To discuss available data on the links between LUTD and sexual dysfunction, what is still unknown about the causative effect of disease processes on sexual function (SF), and to suggest proposals for further research.
At the 2015 International Consultation on Incontinence-Research Society (ICI-RS), a multi-disciplinary group presented a literature search of what is known about the effect of LUTD on SF in men and women. Wider discussions regarding knowledge gaps, and ideal research methodology ensued and are presented.
The underlying mechanisms of the impact of LUTD on SF remain largely unknown. Risk factors for the metabolic syndrome may cause both LUTS and ED in men, and their improvement may improve both conditions. In women, neurovascular changes may be common in LUTD and FSD. Successful LUTS management results in FSD improvement, but the mechanisms are ill understood. Gaps in standardization of sexual dysfunction terminology, variations of assessment, and treatment in clinical practice and research make most studies not comparable. The sensitive knowledge and subjective nature of the problem present challenges and often result in neglecting it.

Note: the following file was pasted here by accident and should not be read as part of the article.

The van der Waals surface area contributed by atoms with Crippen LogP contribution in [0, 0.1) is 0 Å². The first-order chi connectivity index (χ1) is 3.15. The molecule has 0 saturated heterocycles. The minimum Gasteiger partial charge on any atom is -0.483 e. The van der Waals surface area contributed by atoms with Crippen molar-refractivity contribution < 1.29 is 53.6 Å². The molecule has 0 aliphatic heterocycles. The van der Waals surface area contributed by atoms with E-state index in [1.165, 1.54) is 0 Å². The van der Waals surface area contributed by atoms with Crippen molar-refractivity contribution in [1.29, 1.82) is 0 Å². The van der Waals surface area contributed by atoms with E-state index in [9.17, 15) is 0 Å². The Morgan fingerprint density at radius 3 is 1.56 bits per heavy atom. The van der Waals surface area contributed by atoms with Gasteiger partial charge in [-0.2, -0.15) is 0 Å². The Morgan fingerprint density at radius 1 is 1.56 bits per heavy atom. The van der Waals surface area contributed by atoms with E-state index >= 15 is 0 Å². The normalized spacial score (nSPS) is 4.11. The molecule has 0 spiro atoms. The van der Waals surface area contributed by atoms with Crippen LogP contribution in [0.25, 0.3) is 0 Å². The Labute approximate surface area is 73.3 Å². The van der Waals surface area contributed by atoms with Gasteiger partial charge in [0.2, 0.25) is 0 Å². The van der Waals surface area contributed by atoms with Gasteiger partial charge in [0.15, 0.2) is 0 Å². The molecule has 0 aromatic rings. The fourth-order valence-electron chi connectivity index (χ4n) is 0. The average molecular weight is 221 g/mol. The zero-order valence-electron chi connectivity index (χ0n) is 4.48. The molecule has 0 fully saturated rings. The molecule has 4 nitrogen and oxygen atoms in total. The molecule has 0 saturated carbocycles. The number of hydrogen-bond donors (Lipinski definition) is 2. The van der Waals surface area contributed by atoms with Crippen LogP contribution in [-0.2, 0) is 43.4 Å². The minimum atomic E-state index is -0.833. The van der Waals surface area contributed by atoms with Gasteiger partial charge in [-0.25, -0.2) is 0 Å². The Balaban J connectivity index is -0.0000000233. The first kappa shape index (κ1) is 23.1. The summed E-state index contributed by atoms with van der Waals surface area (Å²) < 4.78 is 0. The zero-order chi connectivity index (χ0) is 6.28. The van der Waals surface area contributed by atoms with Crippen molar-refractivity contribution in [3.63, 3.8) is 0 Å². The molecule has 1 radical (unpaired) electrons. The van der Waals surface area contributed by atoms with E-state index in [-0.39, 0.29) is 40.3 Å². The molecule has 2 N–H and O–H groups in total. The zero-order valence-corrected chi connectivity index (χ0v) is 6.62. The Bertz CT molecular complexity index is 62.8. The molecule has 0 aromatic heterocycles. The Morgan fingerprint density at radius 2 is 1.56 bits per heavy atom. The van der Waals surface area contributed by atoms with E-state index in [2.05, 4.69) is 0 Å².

Neurovascular and hormonal factors, but also indirect effects may link LUTD to SD in both sexes, but the evidence is not robust and the mechanisms unclear. There is a need for defining the terminology and standardizing outcomes assessed in clinical trials. The multifactorial nature of SF in both sexes makes trial design challenging and "real world" studies may prove more beneficial for patients' outcomes and clinicians' understanding.
Neurourology and urodynamics. 2017 Apr [Epub]
Apostolos Apostolidis, Angie Rantell, Ralf Anding, Ruth Kirschner-Hermanns, Linda Cardozo
2nd Department of Urology, Aristotle University of Thessaloniki, Thessaloniki, Greece., Department of Urogynaecology, King's College Hospital, London, UK., Department of Neurourology, University Hospital Bonn, Bonn, Germany.